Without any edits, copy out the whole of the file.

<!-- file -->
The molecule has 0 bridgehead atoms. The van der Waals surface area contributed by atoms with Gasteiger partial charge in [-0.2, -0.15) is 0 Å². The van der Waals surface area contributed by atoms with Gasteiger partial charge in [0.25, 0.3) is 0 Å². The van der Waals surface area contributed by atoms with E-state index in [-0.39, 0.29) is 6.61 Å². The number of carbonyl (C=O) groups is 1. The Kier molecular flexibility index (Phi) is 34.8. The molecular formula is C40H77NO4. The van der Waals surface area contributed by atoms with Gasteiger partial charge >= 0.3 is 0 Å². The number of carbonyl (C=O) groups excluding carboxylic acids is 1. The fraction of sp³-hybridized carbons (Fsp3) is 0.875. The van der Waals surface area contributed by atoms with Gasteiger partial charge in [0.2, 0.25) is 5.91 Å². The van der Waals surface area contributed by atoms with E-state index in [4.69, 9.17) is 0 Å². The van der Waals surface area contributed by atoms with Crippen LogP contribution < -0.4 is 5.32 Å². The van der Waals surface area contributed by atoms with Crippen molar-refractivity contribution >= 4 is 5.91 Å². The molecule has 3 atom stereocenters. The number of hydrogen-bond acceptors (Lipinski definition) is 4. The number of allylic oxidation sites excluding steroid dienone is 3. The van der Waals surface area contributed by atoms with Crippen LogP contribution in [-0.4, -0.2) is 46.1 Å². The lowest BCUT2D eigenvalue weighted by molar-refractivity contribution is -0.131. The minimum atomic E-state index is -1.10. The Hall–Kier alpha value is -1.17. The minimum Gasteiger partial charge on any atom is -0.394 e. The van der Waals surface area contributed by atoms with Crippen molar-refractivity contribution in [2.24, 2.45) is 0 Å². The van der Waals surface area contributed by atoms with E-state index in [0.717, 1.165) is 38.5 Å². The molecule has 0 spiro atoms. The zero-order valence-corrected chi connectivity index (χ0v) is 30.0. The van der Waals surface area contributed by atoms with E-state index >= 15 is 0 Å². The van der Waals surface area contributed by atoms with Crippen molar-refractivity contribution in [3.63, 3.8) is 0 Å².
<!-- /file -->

The molecule has 0 bridgehead atoms. The van der Waals surface area contributed by atoms with Gasteiger partial charge in [-0.2, -0.15) is 0 Å². The van der Waals surface area contributed by atoms with Gasteiger partial charge in [0.25, 0.3) is 0 Å². The van der Waals surface area contributed by atoms with E-state index in [-0.39, 0.29) is 6.61 Å². The number of carbonyl (C=O) groups is 1. The Kier molecular flexibility index (Phi) is 34.8. The molecular formula is C40H77NO4. The van der Waals surface area contributed by atoms with Gasteiger partial charge >= 0.3 is 0 Å². The number of carbonyl (C=O) groups excluding carboxylic acids is 1. The fraction of sp³-hybridized carbons (Fsp3) is 0.875. The van der Waals surface area contributed by atoms with Gasteiger partial charge in [0.2, 0.25) is 5.91 Å². The van der Waals surface area contributed by atoms with E-state index in [4.69, 9.17) is 0 Å². The van der Waals surface area contributed by atoms with Crippen LogP contribution < -0.4 is 5.32 Å². The van der Waals surface area contributed by atoms with Crippen molar-refractivity contribution >= 4 is 5.91 Å². The molecule has 3 atom stereocenters. The number of hydrogen-bond acceptors (Lipinski definition) is 4. The number of allylic oxidation sites excluding steroid dienone is 3. The van der Waals surface area contributed by atoms with Crippen LogP contribution in [-0.4, -0.2) is 46.1 Å². The lowest BCUT2D eigenvalue weighted by molar-refractivity contribution is -0.131. The minimum atomic E-state index is -1.10. The Hall–Kier alpha value is -1.17. The minimum Gasteiger partial charge on any atom is -0.394 e. The van der Waals surface area contributed by atoms with Crippen molar-refractivity contribution in [2.24, 2.45) is 0 Å². The van der Waals surface area contributed by atoms with E-state index in [0.717, 1.165) is 38.5 Å². The molecule has 0 spiro atoms. The zero-order valence-corrected chi connectivity index (χ0v) is 30.0. The van der Waals surface area contributed by atoms with E-state index >= 15 is 0 Å². The van der Waals surface area contributed by atoms with Crippen molar-refractivity contribution in [3.63, 3.8) is 0 Å².